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Is Demon Possession a Thing in the West?

  • Caroline Anderson
  • Updated Nov 03, 2017
Is Demon Possession a Thing in the West?

“Leave, or I’ll eat you!” she shrieked.

All eyes in the Nepalese rural church widened as a woman writhing on the floor wailed those terrifying words. I was standing next to Darshita* when she first collapsed onto the blue tarp minutes earlier. She was still at first and seemingly unconscious. Then, she appeared to have a seizure. Although Darshita only weighed about ninety pounds, she became a heavyweight as she writhed and wailed on the ground.

Almost immediately, the Holy Spirit led me to discern it was an evil spirit. I dropped my Moleskine notebook and pen and fell to my knees to pray in Jesus’s name for the demon to come out of her. The Lord brought to my mind the story in Luke when Jesus encountered Legion. There could be more than one demon, I thought. My prayers continued, but nothing happened. For a moment, doubt crept in and I wondered why my prayers weren’t working.

Photo by Chloe Lewis

I didn’t dwell on that. I knew my God was stronger than what was inside this woman. Others joined me in praying, but still, nothing happened. Then Darshita shrieked and thrashed about, then went limp. Several times she came out of the daze and looked at her hands as horror and despair consumed her.

Is Possession a Thing in the West?

Demon possession isn’t a subject that often comes up in Southern Baptist churches. It’s one of those bullet points under the spiritual warfare topic that seesaws between a conversation killer and an otherworldly fascination that seems too mystical to engage.

Although demon possession is a topic the US church usually skirts, it’s one that’s readily engaged by other cultures. In my time overseas, I’ve met witchdoctors, interviewed shamans, and sat cross-legged on a concrete floor with a woman who was previously possessed by a demon.

People in the East are quicker to recognize, acknowledge, and call out demon possession and spiritual activity than we typically do in the West. Hindus often attribute bad luck or circumstances to demonic activity. The Japanese light bonfires or lanterns to welcome and send spirits back to the land of the dead. Buddhists in Thailand keep a spirit house in their home and leave food or water to appease the spirits.

We in the West tend to reach for scientific rather than supernatural explanations when we encounter abnormal behavior or events. That’s not always a bad thing, but it does make possession, when and if it happens, less recognizable. However, chances are the people whom our missions teams go to serve have strong beliefs about or experiences with possessions. It’s important to make sure team members aren’t blindsided by this reality and will respond appropriately and biblically should they encounter it. Here are a few things you can do to prepare.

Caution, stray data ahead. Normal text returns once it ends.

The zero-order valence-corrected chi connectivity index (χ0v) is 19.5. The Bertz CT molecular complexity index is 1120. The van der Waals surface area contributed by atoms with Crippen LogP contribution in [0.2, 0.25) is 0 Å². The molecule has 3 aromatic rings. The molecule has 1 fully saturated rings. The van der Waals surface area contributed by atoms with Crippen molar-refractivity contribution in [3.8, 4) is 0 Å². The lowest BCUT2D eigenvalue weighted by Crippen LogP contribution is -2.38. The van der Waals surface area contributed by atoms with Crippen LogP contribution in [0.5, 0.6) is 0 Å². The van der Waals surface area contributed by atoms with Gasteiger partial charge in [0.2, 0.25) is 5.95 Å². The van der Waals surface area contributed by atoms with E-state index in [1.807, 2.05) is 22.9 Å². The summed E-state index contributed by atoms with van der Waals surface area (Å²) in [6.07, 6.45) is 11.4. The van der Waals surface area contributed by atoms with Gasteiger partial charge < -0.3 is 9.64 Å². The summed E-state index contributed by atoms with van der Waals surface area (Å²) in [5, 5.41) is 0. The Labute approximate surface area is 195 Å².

Arm Yourself with the Truth of the Gospel

The Holy Spirit indwells all true believers, so we don’t fear becoming possessed by demons (1 Corinthians 3:161 John 4:4Romans 8:9-15, Romans 8:38-39. We may be tempted by demons, but we have the sword of the Spirit (Ephesians 6:17) and the opportunity to overcome demonic influence (1 Corinthians 10:13). Evil must flee in God’s presence. Be confident of the Lord’s power emanating from us as we serve in dark places.

Talk with the Missionaries Hosting Your Team

Ask the missionaries with whom you will work about the spiritual climate, spiritual warfare, and how you can prepare. They can discuss what people in their context believe about the spiritual world, how they interact with it, and how local believers address issues of possession or spiritual warfare.

Pray, Sing, and Speak Jesus’s Name

As young as two years old, when my family lived in East Asia, I had haunting nightmares that stole hours of sleep. So my parents prayed for God to claim the room, the night, and my dreams for Jesus. They asked God to banish anything not of him. We also prayed this in hotel rooms and host homes. I still do this as an adult. I encourage volunteers I work with to do the same wherever they stay.

“No evil can stand against the power of Jesus’ name.”

As a young girl, I could vividly feel the oppression when we’d pass the neighborhood Taoist temple. One time after a walk by the temple, I refused to come when called and obstinately covered my ears and closed my eyes when my mom tried to pray over me in Jesus’s name. My parents started singing worship songs as we passed to help soothe my agitation.

Scripture says that just saying the name of Jesus causes evil to flee (Luke 10:17). His name is our greatest weapon. That’s our go-to. No evil can stand against the power of his name.

Resources on Spiritual Warfare

Theologians and missiologists offer resources for further study and preparation. I recommend

We can rejoice that the power of God, at all times and in all instances, trumps evil.

*Name changed

Original article, Demon Possession, Missions, and the Power of Jesus's Name, published on the International Mission Board website. Used with permission

Caroline Anderson is a writer with the IMB. She currently lives in Southeast Asia. Her childhood in Asia consisted of two important ingredients: braving hot chili peppers and telling people about Jesus.

Chloe Lewis is a documentary filmmaker who spent time living and working in Southeast Asia. She is now based out of North Carolina.